With opinion polls continuing to show low public support for the new LDP-Liberal Party-New Komeito coalition, new Chief Cabinet Secretary Mikio Aoki said Friday that the government will try its best to raise opinions by implementing better policies.
“The three parties must plan and achieve better policies to gain a voter mandate, which would reverse the low support figure (for the coalition),” said Aoki, 65, an Upper House lawmaker with the Liberal Democratic Party, in an interview with The Japan Times.
The tripartite coalition has received low public support since June, when Prime Minister Keizo Obuchi first announced the plan.
The popularity of Obuchi’s administration was 47 percent immediately after the new Cabinet was formed Oct. 5, according to a Kyodo News survey of 1,000 voters chosen at random.
In the same survey, however, a mere 12 percent said they support the three-party coalition.
Striving for specific policy goals may be a difficult task for the coalition, which is made up of parties with three different platforms. But Aoki said he is sure the parties can clear all hurdles through talks.
Referring to the nation’s worst nuclear disaster, which struck a uranium processing plant in Tokai, Ibaraki Prefecture, last month, Aoki said the government must step up its effort to prevent a recurrence.
“We are determined to tackle the issue of crisis management on the premise that any kind of accident can occur,” Aoki said, adding that the government has no plan to change its nuclear energy policy.
Aoki, who concurrently serves as director general of the Okinawa Development Agency, said he will make efforts toward relocating the Futenma Air Station in central Okinawa.
Referring to the resolution adopted Friday by the Okinawa Prefectural Assembly to relocate the heliport functions of the air station, Aoki said the resolution reflects local people’s strong expectations.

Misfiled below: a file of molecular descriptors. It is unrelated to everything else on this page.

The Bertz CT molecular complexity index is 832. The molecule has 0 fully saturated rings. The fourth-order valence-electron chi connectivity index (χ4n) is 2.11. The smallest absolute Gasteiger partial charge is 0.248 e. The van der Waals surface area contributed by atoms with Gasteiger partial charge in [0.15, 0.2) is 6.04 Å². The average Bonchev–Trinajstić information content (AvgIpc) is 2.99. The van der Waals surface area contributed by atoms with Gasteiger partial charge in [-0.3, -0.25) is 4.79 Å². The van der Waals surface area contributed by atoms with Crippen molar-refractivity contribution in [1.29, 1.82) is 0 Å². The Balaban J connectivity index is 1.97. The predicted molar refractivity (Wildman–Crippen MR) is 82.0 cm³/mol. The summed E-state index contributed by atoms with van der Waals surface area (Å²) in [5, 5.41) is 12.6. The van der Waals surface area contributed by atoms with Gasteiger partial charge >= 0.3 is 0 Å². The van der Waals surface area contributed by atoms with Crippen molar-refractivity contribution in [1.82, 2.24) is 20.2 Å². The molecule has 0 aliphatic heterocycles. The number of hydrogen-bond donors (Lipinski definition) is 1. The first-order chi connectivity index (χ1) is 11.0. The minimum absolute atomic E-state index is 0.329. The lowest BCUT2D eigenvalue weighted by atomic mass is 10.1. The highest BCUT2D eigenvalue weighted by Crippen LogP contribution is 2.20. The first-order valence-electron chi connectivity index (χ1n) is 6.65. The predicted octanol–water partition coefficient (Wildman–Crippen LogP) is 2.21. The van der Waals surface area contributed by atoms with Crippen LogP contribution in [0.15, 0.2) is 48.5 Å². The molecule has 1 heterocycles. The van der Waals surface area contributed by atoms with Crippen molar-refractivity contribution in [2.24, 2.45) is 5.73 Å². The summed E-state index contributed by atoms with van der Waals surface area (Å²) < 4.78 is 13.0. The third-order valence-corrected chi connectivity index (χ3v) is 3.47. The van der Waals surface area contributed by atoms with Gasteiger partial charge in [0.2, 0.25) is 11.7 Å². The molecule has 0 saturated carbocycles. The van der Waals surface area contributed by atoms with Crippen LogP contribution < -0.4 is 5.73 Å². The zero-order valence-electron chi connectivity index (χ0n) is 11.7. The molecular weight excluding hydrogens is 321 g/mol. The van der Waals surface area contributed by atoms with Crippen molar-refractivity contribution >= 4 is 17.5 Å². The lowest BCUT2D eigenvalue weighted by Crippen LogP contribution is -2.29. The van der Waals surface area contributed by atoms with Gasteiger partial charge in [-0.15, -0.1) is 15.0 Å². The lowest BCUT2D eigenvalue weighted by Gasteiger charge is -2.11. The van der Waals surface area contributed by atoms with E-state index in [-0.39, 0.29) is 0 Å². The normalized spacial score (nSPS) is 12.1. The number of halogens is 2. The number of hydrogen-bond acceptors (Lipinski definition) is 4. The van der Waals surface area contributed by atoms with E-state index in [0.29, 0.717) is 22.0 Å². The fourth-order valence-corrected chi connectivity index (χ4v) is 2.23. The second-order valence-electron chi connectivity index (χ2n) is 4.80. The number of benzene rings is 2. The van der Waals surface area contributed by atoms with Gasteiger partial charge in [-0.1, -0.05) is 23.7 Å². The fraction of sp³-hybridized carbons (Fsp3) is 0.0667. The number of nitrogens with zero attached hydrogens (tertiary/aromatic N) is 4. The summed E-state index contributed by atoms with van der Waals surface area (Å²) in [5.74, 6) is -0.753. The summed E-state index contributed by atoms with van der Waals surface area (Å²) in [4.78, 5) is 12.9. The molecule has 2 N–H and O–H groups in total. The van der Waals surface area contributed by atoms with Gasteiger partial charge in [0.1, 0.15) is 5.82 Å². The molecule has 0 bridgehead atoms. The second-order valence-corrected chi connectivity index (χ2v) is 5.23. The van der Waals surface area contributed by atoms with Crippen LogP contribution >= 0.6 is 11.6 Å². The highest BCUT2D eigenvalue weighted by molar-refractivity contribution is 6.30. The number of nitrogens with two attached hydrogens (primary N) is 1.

The resolution also urges prompt implementation of the central government plan to find new uses for the Futenma base after it is vacated. It also calls for economic incentives to be provided to the area around the heliport’s future site.
“The government will make its utmost effort to help settle the problem and consider requests from local people,” Aoki said.
Stressing the government has basically entrusted the matter to Okinawa, Aoki did not say when he thinks it will be concluded. The government hopes to settle the issue “as early as possible,” he said.
In agreeing to form the coalition, the three parties called for all consumption tax revenue to be spent on social welfare, a move that could lead to a consumption tax hike. The tax is currently 5 percent.
Aoki said the Obuchi administration does not plan to raise the tax immediately.
Although he is not a well-known politicians, Aoki is recognized for his broad political network, which he has built since he served as a secretary to former Prime Minister Noboru Takeshita about 40 years ago.
Obuchi has reportedly appointed Aoki to the heavyweight portfolio, taking into consideration his experience in coordinating the LDP’s largest faction, led by Obuchi, who inherited it from Takeshita.
Aoki also served as the LDP’s secretary general in the Upper House, where the party is short of a majority.
Aoki’s friendly ties with New Komeito members and key Liberal Party members are said to have contributed to launching the tripartite coalition.
Compared with former Chief Cabinet Secretary Hiromu Nonaka, who has often influenced political scenes by making aggressive remarks, Aoki speaks in a subdued tone at news conferences.
Aoki has said that he will be a chief Cabinet secretary with a different style. He said he will concentrate on the role of coordinator between the ruling parties and the Cabinet, leaving matters between the three parties up to their leaders.
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